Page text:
I’m a freelance journalist and published poet, based in Manchester.
My debut poetry pamphlet is available at www.wildpressedbooks.com/david-keyworth.html
Published January 11th 2020
Let them take you down
A recording studio set up by 10cc now has a dedicated room in its honour at Stockport's market place museum - Staircase House. Sadly, the long-term future of Staircase House, as a museum, is under review.
Strawberry Studios blue plaque (outside original studio, now Mondiale Publishing and CGA)
Amongst those who recorded at Strawberry Studios are Joy Division, Paul McCartney, The Smiths, Neil Sedaka, The Stone Roses, The Syd Lawrence Orchestra and the Happy Mondays.
The new dedicated gallery is a condensed version of the exhibition which Staircase House opened in 2017 and was extended, due to its popularity, to February 2018. Included are Paul Slattery's photographs of Joy Division in Stockport, in 1979 and a Formula Sound 1972 mixing desk.
Talking to Jon Savage during Manchester Literature Festival 2019, Joy Division/New Order's drummer Stephen Morris spoke about working with producer Martin Hannett at Strawberry Studios.
Stephen Morris said his first impression of Hannett, was that he "looked like Tom Baker . . . a mad professor" with a "mad cackle."
He confirmed that Hannett would turn the air conditioning to freezing, to keep unwanted opinions away, when recording wasn't in progress.
However, the drummer added that Hannett was "very aware of digital technology ... " and "things that were going to happen in music."
Joy Division's 1979 album, Unknown Pleasures, Stephen Morris said, would "not have sounded anything like it did without a great studio in Stockport and 10ccs investment."
Inevitably, not all of Hannett's production methods found approval with the artists he worked with. The exhibition notes how the Stone Roses recorded Garage Flowers at Strawberry in 1985 but, because they weren't happy with the sound, it was not released until 1996.
The seed of Strawberry Studios was planted when Inter-City Studios opened above the Nield & Hardy music store in Stockport, in a twenty-foot-square room. This was 1967 - the year when The Beatles released Sgt. Pepper's Lonely Hearts Club Band.
The studios were owned by former roadie Peter Tattersall. Financial investment came from musicians Eric Stewart and Graham Gouldman and engineer and band manager Ric Dixon. The extra cash meant they could relocate to a larger, old warehouse building, in Stockport, in October 1968.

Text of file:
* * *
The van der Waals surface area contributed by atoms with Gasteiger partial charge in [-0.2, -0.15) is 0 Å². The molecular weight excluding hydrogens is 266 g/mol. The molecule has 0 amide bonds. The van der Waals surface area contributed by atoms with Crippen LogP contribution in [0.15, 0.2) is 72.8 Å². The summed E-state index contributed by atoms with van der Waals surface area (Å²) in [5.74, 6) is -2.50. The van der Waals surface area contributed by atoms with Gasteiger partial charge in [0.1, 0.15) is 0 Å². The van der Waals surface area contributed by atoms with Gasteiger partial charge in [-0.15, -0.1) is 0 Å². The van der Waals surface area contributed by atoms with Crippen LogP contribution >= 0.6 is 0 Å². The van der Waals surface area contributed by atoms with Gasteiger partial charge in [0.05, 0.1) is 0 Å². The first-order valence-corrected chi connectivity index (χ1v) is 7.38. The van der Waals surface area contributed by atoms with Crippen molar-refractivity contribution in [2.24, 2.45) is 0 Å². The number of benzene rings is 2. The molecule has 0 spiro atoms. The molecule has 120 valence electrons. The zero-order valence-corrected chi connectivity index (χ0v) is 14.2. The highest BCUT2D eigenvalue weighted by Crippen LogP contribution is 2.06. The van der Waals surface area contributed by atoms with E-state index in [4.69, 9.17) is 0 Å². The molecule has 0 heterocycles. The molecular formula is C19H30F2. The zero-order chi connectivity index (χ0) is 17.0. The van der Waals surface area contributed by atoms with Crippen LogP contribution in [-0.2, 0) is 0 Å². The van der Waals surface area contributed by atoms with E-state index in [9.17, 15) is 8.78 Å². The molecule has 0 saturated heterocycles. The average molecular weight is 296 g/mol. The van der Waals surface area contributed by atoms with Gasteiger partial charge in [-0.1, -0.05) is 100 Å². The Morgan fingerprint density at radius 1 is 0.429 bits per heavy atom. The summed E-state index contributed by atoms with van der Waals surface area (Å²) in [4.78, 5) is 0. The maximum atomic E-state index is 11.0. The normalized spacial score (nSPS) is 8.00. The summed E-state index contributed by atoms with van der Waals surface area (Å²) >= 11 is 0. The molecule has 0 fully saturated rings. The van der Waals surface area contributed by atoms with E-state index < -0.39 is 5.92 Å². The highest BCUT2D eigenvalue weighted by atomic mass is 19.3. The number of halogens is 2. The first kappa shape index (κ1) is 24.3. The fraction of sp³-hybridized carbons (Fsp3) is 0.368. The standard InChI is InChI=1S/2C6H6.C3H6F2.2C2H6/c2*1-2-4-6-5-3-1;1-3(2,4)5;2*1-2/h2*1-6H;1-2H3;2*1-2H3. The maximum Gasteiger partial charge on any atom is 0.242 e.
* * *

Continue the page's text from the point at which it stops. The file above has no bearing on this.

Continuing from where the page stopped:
The name Strawberry Studios was chosen, in honour of Eric Stewart's favourite Beatles song - Strawberry Fields Forever. Graham Gouldman joined with Eric Stewart, as well as Lol Creme and Kevin Godley to form 10cc.
The Strawberry Studios artefacts are though only one facet of Staircase House. The rest of the labyrinth-like museum, with its Jacobean cage-newel staircase, tells the story of the Stockport region from the neolithic period through Angle Land to modern times.
In 1958 archaeologists uncovered the Dowel Cave Burials - the bodies turned out to be about 5,000 years old. The bones, which gave this Neolithic insight, are on display behind a glass case.
The Dowel Cave material is shared between the Stockport, Manchester and Buxton museums - following the closure of Peakland Archaeology Society who were the original custodians of the historical treasures.
One of the most eye-catching exhibits is a large plate of stained glass (c.1805), designed and produced by Walter J Pearce, from the Centenary Hall Sunday School (demolished in the 1970s).
Exhibits span the centuries - there is a recreation of a middle-class Second World War era living room and a 1950's kitchen with the ubiquitous framed print of the kitsch Green Lady (1950) by Vladimir Tretchikoff.
L.S. Lowry included Stockport in his priceless portfolio. His painting A Street in Stockport (specifically Crowther Street) was referenced in the first scene of the film Mrs Lowry & Son (2019).
Some objects, such as weights and measures, beer barrels from Robinsons Brewery and an 1895 sewing machine, will perhaps only appeal to those with a specialist interest.
Others exhibits are dark reminders - such as a plague stone (c. 1630 - 1670) "believed to have been found in Stockport market place" when coins were washed in vinegar). Some are cruelly compelling, such as the Scold's Bridle. The punishment mask had a spike which went inside a woman's mouth and was displayed on market days as a warning.
Stockport was granted a market charter in 1260 during the reign of Henry III. Staircase House has been dated to around 1460, though little is known of its early history.
Stockport council needs to make savings of £10 million in 2020/21, with the proposal being to reduce museums budget by £150,000. The council conducted a consultation which included moving exhibits to the War Memorial Gallery and reducing the opening hours at Staircase House and only accommodating schools and pre-booked groups during the week. Entry is currently free but charges of £5 (£3.75) are suggested from April 2020 onwards.
In November 2019, the Manchester Evening News reported that some staff had been put on notice of redundancy and that over 4,000 people had signed a petition against the proposed closure.
In January 2020, the same newspaper reported that a decision on Stockport Museum had been put back to allow councillors to take stock of alternative options put forward in the public consultation. One councillor commented that the collections "people really care about" need to remain "as accessible as possible."
Staircase House and Stockport Museum Public Domain,https://commons.wikimedia.org/w/index.php?curid=3801188